standard. Then things returned to a calmer vein with Pieranunzi's lovely "Night Music," taken rubato, and unfolding with the patient grace only possible from master musicians.
Both sets featured a mix of classic composers (Thelonious Monk
and Cole Porter
), legendary standards ("I Fall in Love Too Easily" and "Solar"both evoking Keith Jarrett
's trio), and Pieranunzi originals showcasing the romantic and lyrical style that shapes so much of his musical aesthetic. While the first set edged its way up, the trio came out swinging for the second set with a dynamic romp through Monk's "I Mean You." This was followed by Pieranunzi's "Fellini's Waltz," from his tribute album to the great Italian director, with the theme unfolding on beautiful solo piano in lilting odd meter. Then Johnson entered to share the melody with Pieranunzi as the tune continued to reel out in panoramic style, with more nuanced touches.
From this point, a further solo piano excursion hinted to the old familiar melody of "My Funny Valentine," but also spun off new tangents from the opening riff. This is a distinctive part of Pieranunzi's style, as he slyly manipulates the familiar into something newand dazzles as he reconstructs anything from Monk to Scarlatti. Here, Pieranunzi came to the conclusion that it was time to settle back into the original sleeve of the Rodgers and Hart melody. The trio came in behind him with the traditional head. Then, much as he had earlier with "Abacus," he simply demolished it in the best of ways.
Shuffling harmonies around like a veteran poker player, the tune's complexion blanched and blushed, amidst tempo shifts, chordal jumps, and the blurs of Pieranunzi's fingers. Motian broke out a dizzying drum solo and Johnson broke out his bow. All in all the song lasted well over 15 minutes. By the end he had spun countless new melodic ideas out of the original, even quoting "All The Things You Are" for good measure.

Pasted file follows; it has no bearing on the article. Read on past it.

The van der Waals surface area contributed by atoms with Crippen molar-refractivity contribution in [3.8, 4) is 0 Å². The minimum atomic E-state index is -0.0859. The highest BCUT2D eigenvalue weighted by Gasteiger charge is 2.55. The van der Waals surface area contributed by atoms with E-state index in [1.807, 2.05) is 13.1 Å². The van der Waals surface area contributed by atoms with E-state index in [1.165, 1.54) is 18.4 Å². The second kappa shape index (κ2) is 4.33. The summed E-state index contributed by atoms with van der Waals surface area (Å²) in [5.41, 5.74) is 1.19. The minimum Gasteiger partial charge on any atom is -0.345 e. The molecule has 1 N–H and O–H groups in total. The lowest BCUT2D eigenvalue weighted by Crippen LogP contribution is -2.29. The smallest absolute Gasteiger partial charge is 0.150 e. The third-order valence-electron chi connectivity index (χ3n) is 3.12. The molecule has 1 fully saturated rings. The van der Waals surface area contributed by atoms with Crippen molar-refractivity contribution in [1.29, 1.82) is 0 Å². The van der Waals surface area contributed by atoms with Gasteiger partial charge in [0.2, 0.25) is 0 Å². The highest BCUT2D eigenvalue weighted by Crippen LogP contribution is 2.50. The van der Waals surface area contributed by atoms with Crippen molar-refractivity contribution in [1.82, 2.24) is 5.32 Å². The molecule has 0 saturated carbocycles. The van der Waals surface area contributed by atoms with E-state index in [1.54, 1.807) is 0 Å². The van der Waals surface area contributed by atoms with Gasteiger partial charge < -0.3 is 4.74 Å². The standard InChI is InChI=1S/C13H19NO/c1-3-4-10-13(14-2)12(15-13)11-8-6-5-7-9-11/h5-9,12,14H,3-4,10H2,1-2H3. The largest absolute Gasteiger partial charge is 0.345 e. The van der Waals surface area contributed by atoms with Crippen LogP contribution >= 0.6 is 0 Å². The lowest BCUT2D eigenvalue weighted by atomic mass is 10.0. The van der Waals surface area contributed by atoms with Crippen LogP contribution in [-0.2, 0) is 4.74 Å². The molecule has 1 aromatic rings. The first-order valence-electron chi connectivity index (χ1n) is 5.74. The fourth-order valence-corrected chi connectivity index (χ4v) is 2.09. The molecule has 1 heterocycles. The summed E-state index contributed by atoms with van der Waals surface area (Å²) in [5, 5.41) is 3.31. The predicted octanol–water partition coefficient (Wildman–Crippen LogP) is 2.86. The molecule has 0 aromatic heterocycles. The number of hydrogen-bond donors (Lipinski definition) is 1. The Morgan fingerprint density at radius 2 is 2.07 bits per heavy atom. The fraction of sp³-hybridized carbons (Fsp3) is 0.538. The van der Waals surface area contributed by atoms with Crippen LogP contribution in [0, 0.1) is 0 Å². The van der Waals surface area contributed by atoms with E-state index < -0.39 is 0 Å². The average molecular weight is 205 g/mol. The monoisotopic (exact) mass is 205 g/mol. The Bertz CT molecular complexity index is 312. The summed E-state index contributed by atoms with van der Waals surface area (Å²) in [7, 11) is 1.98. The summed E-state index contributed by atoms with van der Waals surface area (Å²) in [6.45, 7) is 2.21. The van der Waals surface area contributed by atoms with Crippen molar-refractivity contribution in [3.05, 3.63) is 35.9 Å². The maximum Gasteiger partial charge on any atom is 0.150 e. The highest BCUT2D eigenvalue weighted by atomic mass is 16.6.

A call and response set up within the trio for Thad Jones
' "A Child is Born," with Motian answering Pieranunzi's sparse but intricate leading lines with a sharp ratata-tatat
. Pieranunzi paused then to explain that the next tune, "Sharp Humor," was so named because of its very "uncomfortable" key of F sharp.
"I don't know why I write it in this key," Pieranunzi said, grinning as he glanced towards Motian and Johnson. "To make life interesting, I guess." With only a brief pause, they launched into the up-tempo melody, an aggressive and at times dizzying tune that was sounded every bit as challenging as Pieranunzi had described. At times, the tune veered towards an orchestrated chaos, with Motian accenting the Pieranunzi's frantic arpeggios and dissonant harmonies with cymbal hits, like the thunder after heat lightning.
The craziness escalated with a spectacular series of virtuoso trading. Pieranunzi, whose tremendous technique had been on display all night, employed in an almost Cecil Taylor
-ian way, a soup of rhythmic craziness that Motian fed off and fed into. For a near octagenerian, he never seemed to want to quit. And though the band clearly pushed themselves to the limits, each trade was incredibly tight, well-orchestrated.